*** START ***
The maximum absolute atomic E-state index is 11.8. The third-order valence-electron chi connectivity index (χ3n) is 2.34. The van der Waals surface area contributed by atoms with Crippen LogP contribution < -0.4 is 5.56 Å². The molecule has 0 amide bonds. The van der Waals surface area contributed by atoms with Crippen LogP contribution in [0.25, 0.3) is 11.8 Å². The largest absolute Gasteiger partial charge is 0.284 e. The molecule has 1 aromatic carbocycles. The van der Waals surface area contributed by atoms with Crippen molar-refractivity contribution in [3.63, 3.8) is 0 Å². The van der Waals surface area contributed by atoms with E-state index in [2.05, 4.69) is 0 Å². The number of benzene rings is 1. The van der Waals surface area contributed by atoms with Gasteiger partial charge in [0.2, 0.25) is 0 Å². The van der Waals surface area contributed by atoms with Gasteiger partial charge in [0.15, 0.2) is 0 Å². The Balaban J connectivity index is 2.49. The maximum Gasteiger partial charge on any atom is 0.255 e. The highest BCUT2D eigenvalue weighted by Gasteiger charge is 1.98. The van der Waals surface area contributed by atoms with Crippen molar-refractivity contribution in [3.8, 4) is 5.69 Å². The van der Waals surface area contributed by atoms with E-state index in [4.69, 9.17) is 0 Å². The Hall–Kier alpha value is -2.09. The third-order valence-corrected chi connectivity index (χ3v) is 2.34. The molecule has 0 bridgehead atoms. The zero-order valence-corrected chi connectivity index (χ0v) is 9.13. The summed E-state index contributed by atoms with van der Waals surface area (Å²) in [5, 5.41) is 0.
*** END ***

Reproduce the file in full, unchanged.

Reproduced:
The maximum absolute atomic E-state index is 11.8. The third-order valence-electron chi connectivity index (χ3n) is 2.34. The van der Waals surface area contributed by atoms with Crippen LogP contribution < -0.4 is 5.56 Å². The molecule has 0 amide bonds. The van der Waals surface area contributed by atoms with Crippen LogP contribution in [0.25, 0.3) is 11.8 Å². The largest absolute Gasteiger partial charge is 0.284 e. The molecule has 1 aromatic carbocycles. The van der Waals surface area contributed by atoms with Crippen molar-refractivity contribution in [3.63, 3.8) is 0 Å². The van der Waals surface area contributed by atoms with E-state index in [2.05, 4.69) is 0 Å². The number of benzene rings is 1. The van der Waals surface area contributed by atoms with Gasteiger partial charge in [0.2, 0.25) is 0 Å². The van der Waals surface area contributed by atoms with Gasteiger partial charge in [0.15, 0.2) is 0 Å². The Balaban J connectivity index is 2.49. The maximum Gasteiger partial charge on any atom is 0.255 e. The highest BCUT2D eigenvalue weighted by Gasteiger charge is 1.98. The van der Waals surface area contributed by atoms with Crippen molar-refractivity contribution in [3.8, 4) is 5.69 Å². The van der Waals surface area contributed by atoms with E-state index in [4.69, 9.17) is 0 Å². The Hall–Kier alpha value is -2.09. The third-order valence-corrected chi connectivity index (χ3v) is 2.34. The molecule has 0 bridgehead atoms. The zero-order valence-corrected chi connectivity index (χ0v) is 9.13. The summed E-state index contributed by atoms with van der Waals surface area (Å²) in [5, 5.41) is 0.